Clause 8 — Desertion

Part of Orders of the Day – in the House of Commons at 6:00 pm on 22nd May 2006.

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Photo of John Martin McDonnell John Martin McDonnell Labour, Hayes and Harlington 6:00 pm, 22nd May 2006

Best to end when one is winning. The message for the Government is that a significant body of Members in Committee, regardless of party, believe that life imprisonment is a disproportionate sanction in such cases. [Interruption.] I said that a significant body agree; there will of course be others who disagree. I am not asking for consensus—yet.

The discussion has centred on the argument that this is a modern, volunteer and professional Army. My hon. Friend the Member for North Durham said that if it was a conscript Army, that would be a different matter altogether and life imprisonment most probably would not be appropriate. There is no difference between us, and if we ever move toward a conscript Army, we will need to debate the matter, because I agree that such a sentence would not be appropriate. However, a modern, volunteer, professional Army should not be motivated by fear of the sanction of life imprisonment, either.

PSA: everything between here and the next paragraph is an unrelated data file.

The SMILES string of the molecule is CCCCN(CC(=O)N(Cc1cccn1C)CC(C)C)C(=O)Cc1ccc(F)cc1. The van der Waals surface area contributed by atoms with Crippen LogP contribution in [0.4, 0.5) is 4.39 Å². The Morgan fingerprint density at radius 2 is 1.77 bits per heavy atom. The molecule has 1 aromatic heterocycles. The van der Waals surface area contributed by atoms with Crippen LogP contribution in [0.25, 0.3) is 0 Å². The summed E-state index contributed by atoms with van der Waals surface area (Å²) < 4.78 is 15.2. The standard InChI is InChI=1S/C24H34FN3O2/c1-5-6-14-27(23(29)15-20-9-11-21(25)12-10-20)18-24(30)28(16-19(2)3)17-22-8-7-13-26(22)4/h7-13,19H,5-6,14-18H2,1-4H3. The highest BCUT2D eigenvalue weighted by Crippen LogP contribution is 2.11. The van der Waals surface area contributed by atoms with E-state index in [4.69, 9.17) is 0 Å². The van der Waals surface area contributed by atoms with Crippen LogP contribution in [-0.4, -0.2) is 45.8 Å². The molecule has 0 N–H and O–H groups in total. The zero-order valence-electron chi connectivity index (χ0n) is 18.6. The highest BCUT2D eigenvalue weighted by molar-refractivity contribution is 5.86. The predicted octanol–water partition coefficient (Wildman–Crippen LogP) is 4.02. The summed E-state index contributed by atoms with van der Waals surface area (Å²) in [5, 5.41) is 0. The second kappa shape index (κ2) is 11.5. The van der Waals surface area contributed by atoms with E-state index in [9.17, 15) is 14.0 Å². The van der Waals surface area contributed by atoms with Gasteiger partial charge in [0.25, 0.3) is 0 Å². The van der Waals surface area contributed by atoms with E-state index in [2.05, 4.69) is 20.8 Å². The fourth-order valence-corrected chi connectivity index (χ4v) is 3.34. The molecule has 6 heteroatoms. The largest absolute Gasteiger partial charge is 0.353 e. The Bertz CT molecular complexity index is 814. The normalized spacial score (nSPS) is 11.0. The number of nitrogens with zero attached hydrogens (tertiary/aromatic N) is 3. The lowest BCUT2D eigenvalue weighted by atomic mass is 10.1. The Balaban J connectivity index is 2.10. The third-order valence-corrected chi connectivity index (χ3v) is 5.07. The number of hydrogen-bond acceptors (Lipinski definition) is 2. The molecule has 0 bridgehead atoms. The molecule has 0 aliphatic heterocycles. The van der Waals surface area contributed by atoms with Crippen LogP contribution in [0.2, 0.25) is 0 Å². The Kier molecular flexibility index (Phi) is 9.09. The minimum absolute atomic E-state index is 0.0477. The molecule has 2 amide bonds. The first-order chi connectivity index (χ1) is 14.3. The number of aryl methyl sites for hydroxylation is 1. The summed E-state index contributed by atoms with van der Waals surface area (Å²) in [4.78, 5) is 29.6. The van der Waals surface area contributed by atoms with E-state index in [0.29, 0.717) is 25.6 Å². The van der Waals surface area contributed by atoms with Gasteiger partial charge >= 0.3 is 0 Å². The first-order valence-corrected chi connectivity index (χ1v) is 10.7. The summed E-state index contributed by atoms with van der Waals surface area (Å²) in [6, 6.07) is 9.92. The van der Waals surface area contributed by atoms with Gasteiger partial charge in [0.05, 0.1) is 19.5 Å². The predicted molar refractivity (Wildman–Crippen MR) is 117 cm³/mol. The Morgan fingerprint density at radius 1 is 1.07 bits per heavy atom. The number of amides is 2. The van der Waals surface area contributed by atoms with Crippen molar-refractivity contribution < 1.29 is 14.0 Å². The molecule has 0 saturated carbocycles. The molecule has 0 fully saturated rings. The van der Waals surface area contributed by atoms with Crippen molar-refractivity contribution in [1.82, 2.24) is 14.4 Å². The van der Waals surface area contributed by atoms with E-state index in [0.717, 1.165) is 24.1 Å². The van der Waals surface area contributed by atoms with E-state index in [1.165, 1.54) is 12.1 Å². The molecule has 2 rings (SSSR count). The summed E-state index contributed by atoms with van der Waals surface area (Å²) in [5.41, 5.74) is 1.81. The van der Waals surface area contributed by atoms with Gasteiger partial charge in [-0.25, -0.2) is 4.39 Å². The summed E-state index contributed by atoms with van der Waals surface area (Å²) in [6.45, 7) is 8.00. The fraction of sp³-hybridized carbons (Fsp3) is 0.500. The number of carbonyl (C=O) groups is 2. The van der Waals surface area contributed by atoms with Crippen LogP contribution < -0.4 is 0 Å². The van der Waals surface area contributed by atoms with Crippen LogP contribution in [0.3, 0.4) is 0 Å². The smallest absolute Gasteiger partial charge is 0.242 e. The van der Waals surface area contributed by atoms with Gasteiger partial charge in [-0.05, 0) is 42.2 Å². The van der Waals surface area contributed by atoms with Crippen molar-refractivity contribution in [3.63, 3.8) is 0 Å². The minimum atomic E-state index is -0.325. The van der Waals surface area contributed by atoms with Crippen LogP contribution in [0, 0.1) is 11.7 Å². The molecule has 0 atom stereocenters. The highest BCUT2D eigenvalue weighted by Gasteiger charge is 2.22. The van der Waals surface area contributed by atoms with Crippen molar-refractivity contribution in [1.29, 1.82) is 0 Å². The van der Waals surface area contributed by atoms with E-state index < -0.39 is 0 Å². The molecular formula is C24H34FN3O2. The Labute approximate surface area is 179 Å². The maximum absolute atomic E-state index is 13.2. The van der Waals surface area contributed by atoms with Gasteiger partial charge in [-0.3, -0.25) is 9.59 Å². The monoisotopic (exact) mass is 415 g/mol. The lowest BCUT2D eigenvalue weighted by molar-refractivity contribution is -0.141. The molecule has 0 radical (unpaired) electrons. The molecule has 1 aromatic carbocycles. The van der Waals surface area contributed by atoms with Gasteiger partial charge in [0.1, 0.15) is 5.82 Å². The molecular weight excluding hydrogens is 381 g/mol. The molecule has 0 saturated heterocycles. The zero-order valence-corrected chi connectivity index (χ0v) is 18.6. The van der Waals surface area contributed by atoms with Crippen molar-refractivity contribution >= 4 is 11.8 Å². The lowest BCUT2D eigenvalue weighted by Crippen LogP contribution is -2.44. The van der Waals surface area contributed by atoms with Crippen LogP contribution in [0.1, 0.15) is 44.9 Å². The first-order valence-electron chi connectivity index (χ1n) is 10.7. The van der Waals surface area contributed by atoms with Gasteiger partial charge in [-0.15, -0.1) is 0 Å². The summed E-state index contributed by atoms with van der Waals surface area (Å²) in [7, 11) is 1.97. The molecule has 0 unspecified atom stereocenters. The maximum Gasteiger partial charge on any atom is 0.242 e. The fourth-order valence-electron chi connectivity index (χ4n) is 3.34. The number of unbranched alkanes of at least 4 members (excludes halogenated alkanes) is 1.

This legislation fails to show a modern understanding of why people desert. They desert because of fear or trauma, or out of conscience, and we should accept that. We should not penalise them with life imprisonment; we should accept that it is a disproportionate sanction, not the appropriate one.

It has been argued that we cannot allow individual soldiers to exercise a right of veto over action, but the reverse is the case.